Auxiliary material for "Estimates of new and total productivity in central Long Island Sound from in situ measurements of nitrate and dissolved oxygen"
Collins, James R.
Raymond, Peter A.
Bohlen, Walter Franklin
Howard-Strobe, Mary M.
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Biogeochemical cycles in estuaries are regulated by a diverse set of physical and biological variables that operate over a variety of time scales. Using in situ optical sensors, we conducted a high-frequency time-series study of several biogeochemical parameters at a mooring in central Long Island Sound from May to August 2010. During this period, we documented well-defined diel cycles in nitrate concentration that were correlated to dissolved oxygen, wind stress, tidal mixing, and irradiance. By filtering the data to separate the nitrate time series into various signal components, we estimated the amount of variation that could be ascribed to each process. Primary production and surface wind stress explained 59% and 19%, respectively, of the variation in nitrate concentrations. Less frequent physical forcings, including large-magnitude wind events and spring tides, served to decouple the relationship between oxygen, nitrate, and sunlight on about one-quarter of study days. Daytime nitrate minima and dissolved oxygen maxima occurred nearly simultaneously on the majority (> 80%) of days during the study period; both were strongly correlated with the daily peak in irradiance. Nighttime nitrate maxima reflected a pattern in which surface-layer stocks were depleted each afternoon and recharged the following night. Changes in nitrate concentrations were used to generate daily estimates of new primary production (182 ± 37 mg C m-2 d-1) and the f-ratio (0.25), i.e., the ratio of production based on nitrate to total production. These estimates, the first of their kind in Long Island Sound, were compared to values of community respiration, primary productivity, and net ecosystem metabolism, which were derived from in situ measurements of oxygen concentration. Daily averages of the three metabolic parameters were 1660 ± 431, 2080 ± 419, and 429 ± 203 mg C m-2 d-1, respectively. While the system remained weakly autotrophic over the duration of the study period, we observed very large day-to-day differences in the f-ratio and in the various metabolic parameters.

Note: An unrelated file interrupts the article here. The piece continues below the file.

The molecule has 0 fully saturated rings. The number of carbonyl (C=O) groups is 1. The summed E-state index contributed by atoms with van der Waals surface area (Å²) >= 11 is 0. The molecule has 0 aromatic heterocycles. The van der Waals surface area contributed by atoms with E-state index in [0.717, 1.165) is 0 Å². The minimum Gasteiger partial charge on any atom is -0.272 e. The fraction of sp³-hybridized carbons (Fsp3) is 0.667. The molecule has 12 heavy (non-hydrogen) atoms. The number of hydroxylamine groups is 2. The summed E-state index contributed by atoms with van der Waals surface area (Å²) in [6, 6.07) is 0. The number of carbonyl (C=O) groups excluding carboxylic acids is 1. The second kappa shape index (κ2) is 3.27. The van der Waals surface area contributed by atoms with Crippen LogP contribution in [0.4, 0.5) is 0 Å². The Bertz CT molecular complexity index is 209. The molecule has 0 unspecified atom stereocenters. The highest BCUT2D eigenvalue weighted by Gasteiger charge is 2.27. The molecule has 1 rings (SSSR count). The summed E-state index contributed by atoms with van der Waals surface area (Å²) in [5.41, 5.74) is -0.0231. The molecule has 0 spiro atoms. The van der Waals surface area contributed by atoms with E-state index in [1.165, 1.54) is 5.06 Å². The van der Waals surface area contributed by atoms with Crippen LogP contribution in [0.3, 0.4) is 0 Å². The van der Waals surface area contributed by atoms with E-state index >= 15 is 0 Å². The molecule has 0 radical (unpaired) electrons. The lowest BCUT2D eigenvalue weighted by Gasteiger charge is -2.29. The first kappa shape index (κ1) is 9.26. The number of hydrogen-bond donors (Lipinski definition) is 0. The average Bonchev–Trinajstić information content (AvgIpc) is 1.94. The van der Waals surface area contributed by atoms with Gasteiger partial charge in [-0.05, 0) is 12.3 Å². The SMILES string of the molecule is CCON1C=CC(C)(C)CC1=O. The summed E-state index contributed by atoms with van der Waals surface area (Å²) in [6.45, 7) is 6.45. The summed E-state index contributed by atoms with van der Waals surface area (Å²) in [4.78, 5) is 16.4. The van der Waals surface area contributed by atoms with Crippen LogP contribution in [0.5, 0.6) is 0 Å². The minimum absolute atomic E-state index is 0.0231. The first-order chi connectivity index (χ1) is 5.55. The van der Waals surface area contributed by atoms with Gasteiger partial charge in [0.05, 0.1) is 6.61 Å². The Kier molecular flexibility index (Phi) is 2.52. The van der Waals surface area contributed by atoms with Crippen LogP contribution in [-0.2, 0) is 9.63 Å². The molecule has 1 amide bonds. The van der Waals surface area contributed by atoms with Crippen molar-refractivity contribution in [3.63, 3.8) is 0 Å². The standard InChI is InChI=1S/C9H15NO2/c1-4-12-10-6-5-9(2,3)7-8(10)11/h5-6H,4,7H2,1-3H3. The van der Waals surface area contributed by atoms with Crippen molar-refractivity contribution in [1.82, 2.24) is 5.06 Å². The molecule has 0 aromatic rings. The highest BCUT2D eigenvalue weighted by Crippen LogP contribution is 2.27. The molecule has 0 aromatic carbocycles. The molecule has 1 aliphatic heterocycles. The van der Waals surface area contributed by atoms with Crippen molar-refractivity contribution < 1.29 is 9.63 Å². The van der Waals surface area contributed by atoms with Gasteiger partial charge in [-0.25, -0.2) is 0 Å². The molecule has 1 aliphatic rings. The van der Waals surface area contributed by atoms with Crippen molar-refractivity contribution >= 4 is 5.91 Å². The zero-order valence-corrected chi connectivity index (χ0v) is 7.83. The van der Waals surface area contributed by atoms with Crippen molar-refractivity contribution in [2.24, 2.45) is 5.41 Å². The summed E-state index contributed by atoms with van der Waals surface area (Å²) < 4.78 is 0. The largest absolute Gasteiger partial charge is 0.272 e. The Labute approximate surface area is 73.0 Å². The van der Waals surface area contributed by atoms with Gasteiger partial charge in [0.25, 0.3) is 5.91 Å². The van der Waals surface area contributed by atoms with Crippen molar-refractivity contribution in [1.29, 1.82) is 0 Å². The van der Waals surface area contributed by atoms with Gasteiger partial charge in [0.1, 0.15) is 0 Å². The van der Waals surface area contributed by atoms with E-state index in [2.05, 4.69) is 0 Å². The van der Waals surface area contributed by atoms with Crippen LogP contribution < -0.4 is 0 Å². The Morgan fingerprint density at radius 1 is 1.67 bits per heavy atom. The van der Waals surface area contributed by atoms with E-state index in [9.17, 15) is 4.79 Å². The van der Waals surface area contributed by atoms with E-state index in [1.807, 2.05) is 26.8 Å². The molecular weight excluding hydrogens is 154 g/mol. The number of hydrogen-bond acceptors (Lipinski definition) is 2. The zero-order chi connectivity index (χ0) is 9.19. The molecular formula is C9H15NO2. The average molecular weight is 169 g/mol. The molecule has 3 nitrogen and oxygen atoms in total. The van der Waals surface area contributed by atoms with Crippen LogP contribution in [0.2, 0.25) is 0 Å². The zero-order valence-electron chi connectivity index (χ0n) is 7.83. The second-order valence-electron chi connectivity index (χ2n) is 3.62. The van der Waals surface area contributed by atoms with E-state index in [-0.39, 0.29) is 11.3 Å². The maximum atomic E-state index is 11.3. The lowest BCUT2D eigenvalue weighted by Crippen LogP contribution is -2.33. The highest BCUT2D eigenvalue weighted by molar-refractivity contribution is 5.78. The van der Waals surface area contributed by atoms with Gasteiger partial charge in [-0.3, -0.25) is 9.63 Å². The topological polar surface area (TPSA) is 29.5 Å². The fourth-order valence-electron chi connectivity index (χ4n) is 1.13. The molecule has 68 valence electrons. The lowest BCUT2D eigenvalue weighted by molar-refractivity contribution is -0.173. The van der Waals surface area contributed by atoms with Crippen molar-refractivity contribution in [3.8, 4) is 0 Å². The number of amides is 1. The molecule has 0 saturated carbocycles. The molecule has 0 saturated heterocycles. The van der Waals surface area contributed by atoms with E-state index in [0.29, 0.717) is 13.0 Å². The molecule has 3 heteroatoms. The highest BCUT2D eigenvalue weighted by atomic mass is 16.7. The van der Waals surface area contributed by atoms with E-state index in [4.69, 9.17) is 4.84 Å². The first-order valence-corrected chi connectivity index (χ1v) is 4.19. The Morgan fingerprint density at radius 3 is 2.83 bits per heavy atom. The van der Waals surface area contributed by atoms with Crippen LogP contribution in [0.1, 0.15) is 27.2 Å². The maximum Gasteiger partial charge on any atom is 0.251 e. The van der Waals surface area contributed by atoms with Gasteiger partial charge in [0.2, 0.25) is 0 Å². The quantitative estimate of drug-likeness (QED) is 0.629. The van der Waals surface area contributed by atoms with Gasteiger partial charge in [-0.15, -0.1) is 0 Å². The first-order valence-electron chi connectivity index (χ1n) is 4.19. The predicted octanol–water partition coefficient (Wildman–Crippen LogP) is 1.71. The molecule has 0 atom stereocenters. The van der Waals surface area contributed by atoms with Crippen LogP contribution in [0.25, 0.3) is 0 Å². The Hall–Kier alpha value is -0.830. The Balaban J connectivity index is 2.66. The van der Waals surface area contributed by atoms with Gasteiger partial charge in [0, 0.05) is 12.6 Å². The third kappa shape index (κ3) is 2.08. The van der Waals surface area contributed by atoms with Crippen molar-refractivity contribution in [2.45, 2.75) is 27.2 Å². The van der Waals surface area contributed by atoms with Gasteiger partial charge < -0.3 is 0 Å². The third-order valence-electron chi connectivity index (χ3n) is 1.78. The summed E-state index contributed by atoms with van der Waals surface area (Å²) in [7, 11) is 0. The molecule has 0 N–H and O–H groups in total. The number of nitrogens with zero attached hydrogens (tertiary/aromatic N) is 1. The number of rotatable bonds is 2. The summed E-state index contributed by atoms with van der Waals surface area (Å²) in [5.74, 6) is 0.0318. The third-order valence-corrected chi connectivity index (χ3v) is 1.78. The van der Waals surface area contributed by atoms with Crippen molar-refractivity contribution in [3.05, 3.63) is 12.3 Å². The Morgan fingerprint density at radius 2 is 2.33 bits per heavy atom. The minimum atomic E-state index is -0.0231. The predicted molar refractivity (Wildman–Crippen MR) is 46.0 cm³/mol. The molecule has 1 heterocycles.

Data to accompany the manuscript, in four files. The readme file includes detailed metadata for each of the reported parameters. All of the discrete samples and in situ observations reported in these datasets were made at the University of Connecticut’s MYSound network Central Sound Buoy (NDBC station 44039), 41.138ºN, 72.655ºW, in 2010. Data include: measurements of several discrete parameters such as nutrients and dissolved organic carbon; hourly dissolved oxygen and nitrate fluxes that were used to obtain the estimates of daily ecosystem metabolism reported in the manuscript; and daily, average daily, and average hourly rates of ecosystem metabolic parameters and other parameters.